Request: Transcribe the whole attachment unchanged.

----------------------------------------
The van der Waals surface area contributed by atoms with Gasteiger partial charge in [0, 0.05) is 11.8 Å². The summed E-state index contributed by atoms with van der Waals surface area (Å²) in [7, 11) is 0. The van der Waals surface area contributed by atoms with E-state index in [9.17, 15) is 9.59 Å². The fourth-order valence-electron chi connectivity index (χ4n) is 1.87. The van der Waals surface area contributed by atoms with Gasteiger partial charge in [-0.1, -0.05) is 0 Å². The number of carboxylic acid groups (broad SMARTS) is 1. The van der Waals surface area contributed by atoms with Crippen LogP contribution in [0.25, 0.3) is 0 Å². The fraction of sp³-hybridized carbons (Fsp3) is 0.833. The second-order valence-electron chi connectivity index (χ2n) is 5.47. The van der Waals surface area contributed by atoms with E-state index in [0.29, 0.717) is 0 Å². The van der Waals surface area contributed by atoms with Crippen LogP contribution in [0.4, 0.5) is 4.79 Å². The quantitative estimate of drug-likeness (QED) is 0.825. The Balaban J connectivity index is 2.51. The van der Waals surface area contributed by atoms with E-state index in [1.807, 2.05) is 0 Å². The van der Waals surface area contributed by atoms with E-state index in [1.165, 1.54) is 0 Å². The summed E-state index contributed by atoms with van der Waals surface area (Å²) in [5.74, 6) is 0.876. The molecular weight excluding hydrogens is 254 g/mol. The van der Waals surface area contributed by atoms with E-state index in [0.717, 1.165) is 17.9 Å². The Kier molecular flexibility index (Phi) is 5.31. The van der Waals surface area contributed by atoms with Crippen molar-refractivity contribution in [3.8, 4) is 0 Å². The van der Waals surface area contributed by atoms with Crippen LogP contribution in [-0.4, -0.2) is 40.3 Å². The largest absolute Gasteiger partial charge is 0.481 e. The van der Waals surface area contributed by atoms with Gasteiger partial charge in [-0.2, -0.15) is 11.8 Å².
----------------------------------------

The van der Waals surface area contributed by atoms with Gasteiger partial charge in [0, 0.05) is 11.8 Å². The summed E-state index contributed by atoms with van der Waals surface area (Å²) in [7, 11) is 0. The van der Waals surface area contributed by atoms with E-state index in [9.17, 15) is 9.59 Å². The fourth-order valence-electron chi connectivity index (χ4n) is 1.87. The van der Waals surface area contributed by atoms with Gasteiger partial charge in [-0.1, -0.05) is 0 Å². The number of carboxylic acid groups (broad SMARTS) is 1. The van der Waals surface area contributed by atoms with Crippen LogP contribution in [0.25, 0.3) is 0 Å². The fraction of sp³-hybridized carbons (Fsp3) is 0.833. The second-order valence-electron chi connectivity index (χ2n) is 5.47. The van der Waals surface area contributed by atoms with E-state index in [0.29, 0.717) is 0 Å². The van der Waals surface area contributed by atoms with Crippen LogP contribution in [0.4, 0.5) is 4.79 Å². The quantitative estimate of drug-likeness (QED) is 0.825. The Balaban J connectivity index is 2.51. The van der Waals surface area contributed by atoms with E-state index in [1.807, 2.05) is 0 Å². The van der Waals surface area contributed by atoms with E-state index in [1.165, 1.54) is 0 Å². The summed E-state index contributed by atoms with van der Waals surface area (Å²) in [5.74, 6) is 0.876. The molecular weight excluding hydrogens is 254 g/mol. The van der Waals surface area contributed by atoms with E-state index in [0.717, 1.165) is 17.9 Å². The Kier molecular flexibility index (Phi) is 5.31. The van der Waals surface area contributed by atoms with Crippen molar-refractivity contribution in [3.8, 4) is 0 Å². The van der Waals surface area contributed by atoms with Crippen LogP contribution in [-0.4, -0.2) is 40.3 Å². The largest absolute Gasteiger partial charge is 0.481 e. The van der Waals surface area contributed by atoms with Gasteiger partial charge in [-0.2, -0.15) is 11.8 Å².